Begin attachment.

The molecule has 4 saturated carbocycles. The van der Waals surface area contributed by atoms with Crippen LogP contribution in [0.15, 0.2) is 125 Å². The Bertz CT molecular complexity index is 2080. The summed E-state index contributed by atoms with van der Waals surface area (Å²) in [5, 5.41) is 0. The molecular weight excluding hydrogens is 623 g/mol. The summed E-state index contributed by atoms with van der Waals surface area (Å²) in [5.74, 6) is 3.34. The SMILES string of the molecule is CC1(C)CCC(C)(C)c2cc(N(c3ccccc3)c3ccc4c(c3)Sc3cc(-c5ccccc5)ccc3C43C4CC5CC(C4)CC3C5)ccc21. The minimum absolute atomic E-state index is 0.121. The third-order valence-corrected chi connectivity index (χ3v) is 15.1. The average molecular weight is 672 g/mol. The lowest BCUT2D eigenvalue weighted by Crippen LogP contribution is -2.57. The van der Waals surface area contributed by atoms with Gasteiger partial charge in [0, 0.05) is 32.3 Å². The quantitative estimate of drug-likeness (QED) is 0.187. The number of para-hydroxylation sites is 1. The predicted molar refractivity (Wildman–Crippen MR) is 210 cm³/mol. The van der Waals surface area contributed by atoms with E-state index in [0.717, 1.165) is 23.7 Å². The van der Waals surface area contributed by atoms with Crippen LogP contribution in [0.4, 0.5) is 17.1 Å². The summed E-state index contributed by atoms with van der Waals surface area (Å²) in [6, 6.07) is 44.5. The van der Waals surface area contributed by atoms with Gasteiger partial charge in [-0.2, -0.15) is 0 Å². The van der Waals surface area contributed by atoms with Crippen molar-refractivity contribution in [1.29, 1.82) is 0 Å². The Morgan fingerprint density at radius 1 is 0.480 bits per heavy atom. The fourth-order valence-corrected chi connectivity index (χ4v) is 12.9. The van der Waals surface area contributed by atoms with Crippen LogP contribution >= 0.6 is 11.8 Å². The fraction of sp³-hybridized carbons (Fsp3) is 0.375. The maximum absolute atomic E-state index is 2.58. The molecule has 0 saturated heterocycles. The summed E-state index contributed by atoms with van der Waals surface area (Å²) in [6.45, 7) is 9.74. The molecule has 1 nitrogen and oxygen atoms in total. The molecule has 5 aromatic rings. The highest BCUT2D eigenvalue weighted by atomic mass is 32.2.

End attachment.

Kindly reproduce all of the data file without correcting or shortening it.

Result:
The molecule has 4 saturated carbocycles. The van der Waals surface area contributed by atoms with Crippen LogP contribution in [0.15, 0.2) is 125 Å². The Bertz CT molecular complexity index is 2080. The summed E-state index contributed by atoms with van der Waals surface area (Å²) in [5, 5.41) is 0. The molecular weight excluding hydrogens is 623 g/mol. The summed E-state index contributed by atoms with van der Waals surface area (Å²) in [5.74, 6) is 3.34. The SMILES string of the molecule is CC1(C)CCC(C)(C)c2cc(N(c3ccccc3)c3ccc4c(c3)Sc3cc(-c5ccccc5)ccc3C43C4CC5CC(C4)CC3C5)ccc21. The minimum absolute atomic E-state index is 0.121. The third-order valence-corrected chi connectivity index (χ3v) is 15.1. The average molecular weight is 672 g/mol. The lowest BCUT2D eigenvalue weighted by Crippen LogP contribution is -2.57. The van der Waals surface area contributed by atoms with Gasteiger partial charge in [0, 0.05) is 32.3 Å². The quantitative estimate of drug-likeness (QED) is 0.187. The number of para-hydroxylation sites is 1. The predicted molar refractivity (Wildman–Crippen MR) is 210 cm³/mol. The van der Waals surface area contributed by atoms with E-state index in [0.717, 1.165) is 23.7 Å². The van der Waals surface area contributed by atoms with Crippen LogP contribution in [0.4, 0.5) is 17.1 Å². The summed E-state index contributed by atoms with van der Waals surface area (Å²) in [6, 6.07) is 44.5. The van der Waals surface area contributed by atoms with Gasteiger partial charge in [-0.2, -0.15) is 0 Å². The van der Waals surface area contributed by atoms with Crippen molar-refractivity contribution in [1.29, 1.82) is 0 Å². The Morgan fingerprint density at radius 1 is 0.480 bits per heavy atom. The fourth-order valence-corrected chi connectivity index (χ4v) is 12.9. The van der Waals surface area contributed by atoms with Crippen LogP contribution >= 0.6 is 11.8 Å². The fraction of sp³-hybridized carbons (Fsp3) is 0.375. The maximum absolute atomic E-state index is 2.58. The molecule has 0 saturated heterocycles. The summed E-state index contributed by atoms with van der Waals surface area (Å²) in [6.45, 7) is 9.74. The molecule has 1 nitrogen and oxygen atoms in total. The molecule has 5 aromatic rings. The highest BCUT2D eigenvalue weighted by atomic mass is 32.2.